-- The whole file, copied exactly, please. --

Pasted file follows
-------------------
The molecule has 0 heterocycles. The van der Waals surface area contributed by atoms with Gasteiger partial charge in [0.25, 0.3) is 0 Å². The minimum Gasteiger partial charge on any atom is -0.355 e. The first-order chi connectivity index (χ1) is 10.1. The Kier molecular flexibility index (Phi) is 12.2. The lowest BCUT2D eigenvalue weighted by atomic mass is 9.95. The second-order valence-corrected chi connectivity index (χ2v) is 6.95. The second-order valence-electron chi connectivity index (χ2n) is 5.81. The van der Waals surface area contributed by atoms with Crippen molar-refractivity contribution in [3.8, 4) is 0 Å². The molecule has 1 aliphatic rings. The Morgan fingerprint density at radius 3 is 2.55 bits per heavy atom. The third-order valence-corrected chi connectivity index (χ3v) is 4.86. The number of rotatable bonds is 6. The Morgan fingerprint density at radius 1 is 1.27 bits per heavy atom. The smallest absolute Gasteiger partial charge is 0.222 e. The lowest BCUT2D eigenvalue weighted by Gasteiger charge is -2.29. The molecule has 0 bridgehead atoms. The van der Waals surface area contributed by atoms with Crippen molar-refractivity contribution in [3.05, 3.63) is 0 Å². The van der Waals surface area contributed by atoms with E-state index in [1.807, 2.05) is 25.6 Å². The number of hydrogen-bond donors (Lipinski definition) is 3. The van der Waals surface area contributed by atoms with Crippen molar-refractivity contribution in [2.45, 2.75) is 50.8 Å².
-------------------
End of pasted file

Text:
The molecule has 0 heterocycles. The van der Waals surface area contributed by atoms with Gasteiger partial charge in [0.25, 0.3) is 0 Å². The minimum Gasteiger partial charge on any atom is -0.355 e. The first-order chi connectivity index (χ1) is 10.1. The Kier molecular flexibility index (Phi) is 12.2. The lowest BCUT2D eigenvalue weighted by atomic mass is 9.95. The second-order valence-corrected chi connectivity index (χ2v) is 6.95. The second-order valence-electron chi connectivity index (χ2n) is 5.81. The van der Waals surface area contributed by atoms with Crippen molar-refractivity contribution in [3.8, 4) is 0 Å². The molecule has 1 aliphatic rings. The Morgan fingerprint density at radius 3 is 2.55 bits per heavy atom. The third-order valence-corrected chi connectivity index (χ3v) is 4.86. The number of rotatable bonds is 6. The Morgan fingerprint density at radius 1 is 1.27 bits per heavy atom. The smallest absolute Gasteiger partial charge is 0.222 e. The lowest BCUT2D eigenvalue weighted by Gasteiger charge is -2.29. The molecule has 0 bridgehead atoms. The van der Waals surface area contributed by atoms with Crippen molar-refractivity contribution in [3.05, 3.63) is 0 Å². The van der Waals surface area contributed by atoms with E-state index in [1.807, 2.05) is 25.6 Å². The number of hydrogen-bond donors (Lipinski definition) is 3. The van der Waals surface area contributed by atoms with Crippen molar-refractivity contribution in [2.45, 2.75) is 50.8 Å².